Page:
What is the sin unto death of 1 John 5: 16?
It should be stated at the outset that the sin unto death is not the same as the unforgivable sin of Matthew 12: 22–32 and other similar Scriptures. Without going into great detail, the unforgivable sin was a dispensational sin which could only be committed during the period the Lord walked on earth (“this age”) or in the millennium after the rapture of the Assembly (“the coming [one]”). It cannot be committed by Christians. By contrast the sin unto death can, sadly, be committed by saints of our day for in the passage John has before him the sins of brethren. As a sin committed by genuine believers it cannot affect the eternal security of the individual in contrast to the sin against the Holy Spirit which was expressly stated to be unforgivable.
1 John 5: 16 ought to be seen in the context of the verses surrounding it. Verses 14 and 15 speak of prayer and are summed up by the end of verse 14: “if we ask him anything according to his will he hears us”. God will respond to our prayers then, if they are in accord with His will. In verse 16 we are told of a sin leading to death for which it would not be according to God’s will for us to ask that the individual be delivered: “There is a sin to death: I do not say of that that he should make a request”. In such a case we cannot expect God to hear our prayers. Verse 17 speaks of the total extent of sin: “Every unrighteousness is sin”, but reminds us that by no means all sin leads to the death spoken of in the previous verse: “and there is a sin not to death”.
Now when we read in our English version of the Scriptures about a sin to death and a sin not unto death, it gives the impression that the apostle was referring to a specific sin. It should be noted, however, that there is no indefinite article in the original Greek, and thus “a sin” could equally be rendered as “sin”. Verse 17 could, for example be “Every unrighteousness is sin, and there is sin not to death”. For this reason we should not automatically assume that John had a particular sin in mind when he spoke of “a sin to death”––more than likely he was referring to a class of sins which had this solemn outcome. (In one sense all sin leads to death––“the wages of sin [is] death” (Rom. 6: 23)––but here we are talking about premature death.).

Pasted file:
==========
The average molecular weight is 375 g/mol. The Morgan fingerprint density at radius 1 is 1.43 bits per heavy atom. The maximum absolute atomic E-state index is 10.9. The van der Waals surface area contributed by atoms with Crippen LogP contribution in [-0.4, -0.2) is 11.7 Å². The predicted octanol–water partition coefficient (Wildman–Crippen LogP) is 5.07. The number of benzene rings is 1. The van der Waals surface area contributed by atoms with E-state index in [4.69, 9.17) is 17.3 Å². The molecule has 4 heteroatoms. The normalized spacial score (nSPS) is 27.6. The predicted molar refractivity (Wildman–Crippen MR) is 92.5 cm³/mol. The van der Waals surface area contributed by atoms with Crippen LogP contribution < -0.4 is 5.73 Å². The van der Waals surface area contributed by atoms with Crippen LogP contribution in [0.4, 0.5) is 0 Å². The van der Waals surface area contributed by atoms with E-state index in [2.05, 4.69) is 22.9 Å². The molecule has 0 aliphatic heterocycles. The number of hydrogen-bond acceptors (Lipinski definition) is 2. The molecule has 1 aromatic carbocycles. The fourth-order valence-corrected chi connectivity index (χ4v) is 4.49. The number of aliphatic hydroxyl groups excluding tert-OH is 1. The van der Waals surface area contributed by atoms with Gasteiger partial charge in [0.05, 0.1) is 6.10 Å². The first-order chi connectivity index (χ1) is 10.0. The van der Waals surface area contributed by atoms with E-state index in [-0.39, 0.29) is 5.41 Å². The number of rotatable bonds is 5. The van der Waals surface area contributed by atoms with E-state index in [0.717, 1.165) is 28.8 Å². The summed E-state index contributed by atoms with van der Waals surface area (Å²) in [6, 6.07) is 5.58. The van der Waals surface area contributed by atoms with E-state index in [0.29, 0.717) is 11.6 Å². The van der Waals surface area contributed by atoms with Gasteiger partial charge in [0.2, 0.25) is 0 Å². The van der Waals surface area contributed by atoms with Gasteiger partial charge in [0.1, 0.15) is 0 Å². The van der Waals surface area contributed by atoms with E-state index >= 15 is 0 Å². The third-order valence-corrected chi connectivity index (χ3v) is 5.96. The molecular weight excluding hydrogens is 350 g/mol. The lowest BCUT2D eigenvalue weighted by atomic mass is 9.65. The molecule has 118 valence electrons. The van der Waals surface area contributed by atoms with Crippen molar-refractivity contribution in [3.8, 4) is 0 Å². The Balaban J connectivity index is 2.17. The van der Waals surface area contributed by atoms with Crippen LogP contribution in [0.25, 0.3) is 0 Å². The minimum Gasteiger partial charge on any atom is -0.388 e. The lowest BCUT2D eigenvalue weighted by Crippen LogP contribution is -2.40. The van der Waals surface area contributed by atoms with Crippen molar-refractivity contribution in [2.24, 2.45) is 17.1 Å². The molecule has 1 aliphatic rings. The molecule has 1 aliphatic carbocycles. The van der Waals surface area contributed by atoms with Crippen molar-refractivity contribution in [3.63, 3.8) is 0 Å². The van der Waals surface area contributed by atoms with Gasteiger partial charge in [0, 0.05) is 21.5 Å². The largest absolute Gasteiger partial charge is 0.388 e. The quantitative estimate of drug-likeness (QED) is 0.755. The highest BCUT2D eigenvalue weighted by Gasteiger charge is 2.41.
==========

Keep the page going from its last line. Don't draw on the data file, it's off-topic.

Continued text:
In the passage before us then we have a brother “sinning a sin not unto death”. Under God’s moral government every sin has its consequences. Thus Moses was prevented from entering the Promised Land (Num 20: 12), and David was told that “the sword shall never depart from thy house” (2 Sam. 12: 10). At Corinth many were “weak and infirm, and a good many are fallen asleep” (1 Cor. 11: 30). These Corinthian saints were fit for heaven having been washed, sanctified and justified (see 6: 11), but their scandalous ways made them unfit for Corinth, and so the Lord removed them. God’s chastisement is a real thing (1 Cor. 11: 32; Heb. 12: 5–11; 1 Pet. 1: 17) and it is dealt out according to the severity of the sin and the responsibility of the sinner. God will not have His name brought into disrepute. In this instance, the brother has sinned and is experiencing the governmental consequence of his action––perhaps illness. James speaks of one being “sick” who had “committed sins” (James 5: 14, 15), and without repentance God might even allow the man to die. He is prayed for, however, and God in His mercy grants recovery and “shall raise him up”. This is what John means when he says that a brother is given life (see 1 John 5: 16). When he says it is “a sin not unto death” it does not mean that death might not be the outcome, but that death need not be the outcome. Prayer can prevent his death.
The case of the man who commits “a sin to death” is different. Death is the certain consequence of his action. No amount of prayer on our part can alter the matter: “I do not say of that that he should make a request” (v16). The clearest example is that of Ananias and Sapphira (Acts 5: 1–10) who fell down dead in the apostle’s presence. No prayer was uttered on their behalf, and when dead they were simply carried out for burial. The will of God, solemn as it was, was bowed to.
A rather similar (though not strictly parallel) passage occurs in 2 Sam. 12. There David was rebuked by Nathan for his heinous sin in the matter of Bathsheba, and told that “the child that is born to thee shall certainly die” (v14). It was thus made very clear that the divine sentence of death was irrevocable. Nonetheless, David “besought God for the child” (v16), thinking “Who knows? [perhaps] Jehovah will be gracious to me, that the child may live” (v22). No amount of prayer or fasting could alter what God had pronounced however, and thus the child eventually died. It is only when we ask God “according to his will” that “he hears us” (1 John 5: 14).